Because of both the theatrical side and her careful wavering between directness and fanciful wanderings, this is perhaps Josephine Foster's most fun album.
Josephine Foster often seems somewhere between an eccentric mystic, twisting her voice around an idea and lifting it off into the stratosphere, and a certain kind of gutsy formalist, interested in tackling musical styles from past lives and traditions, in her own way. Tradition-wise, on I’m a Dreamer she’s partly drawing from country music and partly from Tin Pan Alley; mostly from their intersection, which is a more natural one than you might think.
From the latter angle comes some vaudeville piano, a couple songs that could have been written for the stage – for example, titles like “Sugarpie I’m Not the Same” and “This Is Where the Dreams Head, Maude” -- and an album-closing cover of “Cabin in the Sky”, from the 1940 musical of the same name (“We will be / oh so gay / eat fried chicken every day / as the angels go sailing by”).
Supporting the former are the Nashville musicians behind her, playing piano, double bass, drums, some steel guitar and a little cello. It’s a minimalist “unplugged” setting so to speak, though that clichéd word does not let on how starkly beautiful the music can be, or how it helps elevate her singing.
Fitting for both genres is how direct the songs are, comparatively speaking, for Foster. Compared to her equally striking last album Blood Rushing, I’m a Dreamer plays things fairly ‘normal’, yet completely elegantly so. Of course “normal” is a completely inappropriate word for someone as bold in writing and performance as Foster. And within the more straightforward setting there still is plenty of room for weirdness. Listen to “Amuse a Muse”, which starts with a dramatic piano intro a la Liberace or someone, but then finds her singing playfully about the importance of keeping your muse happy in bed, figuratively speaking I suppose.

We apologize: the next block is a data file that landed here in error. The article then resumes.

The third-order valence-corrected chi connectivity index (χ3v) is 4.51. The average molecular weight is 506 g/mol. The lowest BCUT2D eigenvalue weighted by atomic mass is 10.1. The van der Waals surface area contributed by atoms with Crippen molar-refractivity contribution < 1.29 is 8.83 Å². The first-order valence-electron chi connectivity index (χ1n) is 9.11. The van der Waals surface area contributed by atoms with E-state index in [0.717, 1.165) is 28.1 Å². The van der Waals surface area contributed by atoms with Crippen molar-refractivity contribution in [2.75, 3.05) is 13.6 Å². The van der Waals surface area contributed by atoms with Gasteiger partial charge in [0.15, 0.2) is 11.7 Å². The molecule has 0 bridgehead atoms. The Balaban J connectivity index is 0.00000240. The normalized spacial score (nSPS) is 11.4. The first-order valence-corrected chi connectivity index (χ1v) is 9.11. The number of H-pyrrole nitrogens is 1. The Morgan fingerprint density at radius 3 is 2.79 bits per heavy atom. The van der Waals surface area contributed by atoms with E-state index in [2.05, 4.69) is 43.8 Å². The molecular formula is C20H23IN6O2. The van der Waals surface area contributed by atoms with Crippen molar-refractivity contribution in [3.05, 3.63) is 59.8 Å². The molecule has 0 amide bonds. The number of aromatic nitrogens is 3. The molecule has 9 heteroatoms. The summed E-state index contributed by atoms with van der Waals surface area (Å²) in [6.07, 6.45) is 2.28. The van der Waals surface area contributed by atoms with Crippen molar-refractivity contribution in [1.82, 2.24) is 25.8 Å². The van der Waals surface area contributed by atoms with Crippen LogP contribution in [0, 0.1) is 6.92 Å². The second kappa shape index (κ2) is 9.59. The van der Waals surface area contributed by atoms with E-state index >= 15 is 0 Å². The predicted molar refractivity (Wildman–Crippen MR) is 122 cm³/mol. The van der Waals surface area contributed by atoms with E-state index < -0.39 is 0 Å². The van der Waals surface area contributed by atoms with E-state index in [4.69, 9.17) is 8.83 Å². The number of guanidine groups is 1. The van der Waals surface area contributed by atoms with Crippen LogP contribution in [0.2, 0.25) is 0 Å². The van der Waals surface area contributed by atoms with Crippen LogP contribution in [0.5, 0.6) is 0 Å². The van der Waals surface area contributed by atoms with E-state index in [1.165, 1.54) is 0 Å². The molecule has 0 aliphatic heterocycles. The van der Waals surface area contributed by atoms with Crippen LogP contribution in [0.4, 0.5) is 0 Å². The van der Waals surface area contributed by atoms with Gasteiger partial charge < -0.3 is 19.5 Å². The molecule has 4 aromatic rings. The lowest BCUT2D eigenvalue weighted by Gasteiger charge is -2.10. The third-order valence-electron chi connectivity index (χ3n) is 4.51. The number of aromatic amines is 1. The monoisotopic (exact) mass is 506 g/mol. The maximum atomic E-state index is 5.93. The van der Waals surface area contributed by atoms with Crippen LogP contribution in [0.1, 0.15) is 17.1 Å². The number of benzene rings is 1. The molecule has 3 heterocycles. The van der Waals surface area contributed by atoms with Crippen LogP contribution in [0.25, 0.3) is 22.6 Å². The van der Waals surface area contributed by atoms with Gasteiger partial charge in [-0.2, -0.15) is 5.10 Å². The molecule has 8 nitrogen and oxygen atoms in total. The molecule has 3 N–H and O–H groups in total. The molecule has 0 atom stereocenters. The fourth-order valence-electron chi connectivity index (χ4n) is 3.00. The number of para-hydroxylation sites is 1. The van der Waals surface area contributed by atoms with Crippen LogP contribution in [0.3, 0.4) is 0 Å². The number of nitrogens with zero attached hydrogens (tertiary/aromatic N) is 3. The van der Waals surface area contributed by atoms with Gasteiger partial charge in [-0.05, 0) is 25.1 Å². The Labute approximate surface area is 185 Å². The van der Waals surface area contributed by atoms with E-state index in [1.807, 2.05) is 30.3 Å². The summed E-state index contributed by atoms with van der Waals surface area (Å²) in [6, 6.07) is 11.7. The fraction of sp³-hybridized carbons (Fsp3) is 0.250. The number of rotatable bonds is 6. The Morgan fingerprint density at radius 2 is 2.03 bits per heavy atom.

Still other songs are almost straightahead lonely ballads, of the kind some other singer might be able to tackle. Of course who else could bring such lightness and at the same time strange directness as Foster, on a song like “No One’s Calling Your Name”. Another riveting singing performance comes on the title track, which seems like a self-defining anthem – perhaps why it’s the album title, easily paired on the cover with an old-timey photo of Foster – but in reality is more so a devastating love song, with Harvest or maybe Harvest Moon-ish harmonica no less. “I’m a dreamer”, she sings patiently, “and I dream of you.”
Patience is a virtue, for the listener and the singer. Foster stretches out her words on “I’m a Dreamer” -- and even more so on the spectacular, slow “Magenta” -- with a gorgeous sense of purpose, almost (though not quite) akin in timing to a famously patient singer like Jimmy Scott. At the same time, Foster also delights in compacting unconventional delivery into a song like the gypsy anthem “My Wandering Heart”, just as she delights in uttering a Rudyard Kipling poem, “Blue Roses”, in an over-the-top literary voice, before gliding into her sung version of the same poem.
Because of both the theatrical side and Foster’s careful wavering between directness and fanciful wanderings, this is perhaps her most fun album, with a sense of humor even within tragic material. At the same time, it’s one of her prettiest, and not lacking for strange pleasures even within a seemingly more conventional setting.